Iran ships large uranium stockpile to Russia

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Iran this week took a “significant step” toward fulfilling part of the July 14 nuclear accord between itself and major powers — the U.S., China, Germany, Britain, Russia and France, according to U.S. Secretary of State John Kerry, as quoted in the New York Times.

The New York Times reported the country sent a large shipment of uranium to Russia on Monday. The shipment was carrying around 25,000 lbs of uranium.

Under the July 14 agreement, Iran is allowed to keep 300 kg of low enriched uranium. This is not enough to make a nuclear weapon, the New York Times reported.

The accord also extends Iran’s breakout time — the time required to create a nuclear weapon — to one year. The U.S. said Monday’s uranium shipment has already triples the nation’s breakout time from two-to-three months, to six-to-nine months.

"The shipment included the removal of all of Iran’s nuclear material enriched to 20 percent that was not already in the form of fabricated fuel plates for the Tehran Research Reactor," U.S. Secretary of State John Kerry said in a written statement quoted by Reuters.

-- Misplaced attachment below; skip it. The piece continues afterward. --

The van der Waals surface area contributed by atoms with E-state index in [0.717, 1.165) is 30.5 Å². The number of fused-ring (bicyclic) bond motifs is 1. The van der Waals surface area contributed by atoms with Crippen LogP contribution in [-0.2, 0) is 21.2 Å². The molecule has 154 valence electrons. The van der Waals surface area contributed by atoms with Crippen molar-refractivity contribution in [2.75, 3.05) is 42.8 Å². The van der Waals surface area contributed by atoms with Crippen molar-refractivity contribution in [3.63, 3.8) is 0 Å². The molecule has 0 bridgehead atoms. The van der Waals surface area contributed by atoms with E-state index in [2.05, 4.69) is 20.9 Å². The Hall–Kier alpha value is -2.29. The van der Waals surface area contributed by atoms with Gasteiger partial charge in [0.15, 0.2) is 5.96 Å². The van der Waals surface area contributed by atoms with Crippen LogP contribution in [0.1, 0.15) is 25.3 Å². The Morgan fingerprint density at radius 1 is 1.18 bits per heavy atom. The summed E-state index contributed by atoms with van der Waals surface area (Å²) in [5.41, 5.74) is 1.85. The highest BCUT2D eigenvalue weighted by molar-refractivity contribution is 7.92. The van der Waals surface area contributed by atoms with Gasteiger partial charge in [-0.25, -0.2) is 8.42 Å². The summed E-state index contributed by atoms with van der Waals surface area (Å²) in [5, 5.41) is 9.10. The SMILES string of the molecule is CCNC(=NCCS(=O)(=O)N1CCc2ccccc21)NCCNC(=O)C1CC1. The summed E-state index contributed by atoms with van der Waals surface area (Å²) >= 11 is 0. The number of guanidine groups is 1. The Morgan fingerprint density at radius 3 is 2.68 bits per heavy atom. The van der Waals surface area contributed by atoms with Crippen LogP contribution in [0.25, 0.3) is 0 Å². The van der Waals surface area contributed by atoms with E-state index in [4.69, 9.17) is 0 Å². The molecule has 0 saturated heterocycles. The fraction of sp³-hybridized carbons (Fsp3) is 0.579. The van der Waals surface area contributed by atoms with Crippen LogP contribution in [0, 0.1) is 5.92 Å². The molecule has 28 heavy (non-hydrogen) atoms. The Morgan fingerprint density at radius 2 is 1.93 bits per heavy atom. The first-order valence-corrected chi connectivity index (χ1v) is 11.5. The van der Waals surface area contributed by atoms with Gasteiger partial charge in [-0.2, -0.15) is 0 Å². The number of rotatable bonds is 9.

"This removal of all this enriched material out of Iran is a significant step toward Iran meeting its commitment to have no more than 300 kg of low-enriched uranium by Implementation Day," Kerry added.

According to Reuters, Implementation Day refers to the date when the International Atomic Energy Agency confirms Iran has taken steps to limit its nuclear program, allowing for U.S., EU and U.N. sanctions relief.

1. Map view of Iran and Russia
2. Ship with cargo
3. Uranium quantity Iran is permitted
4. Time required to make nuclear weapon

VOICEOVER (in English):

"Iran this week shipped uranium stockpiles to Russia."

"A cargo ship carrying around 25,000 lbs of uranium departed Iran for Russia on Monday."

"Under an accord made with other major powers, Iran is allowed to keep 300 kg of low enriched uranium, which is not enough to make a weapon."

"The New York Times reports the move extends the amount time Iran requires to produce a nuclear weapon. This timeline is expected to expand further to one year before the deal goes into effect."

SOURCES: New York Times, Reuters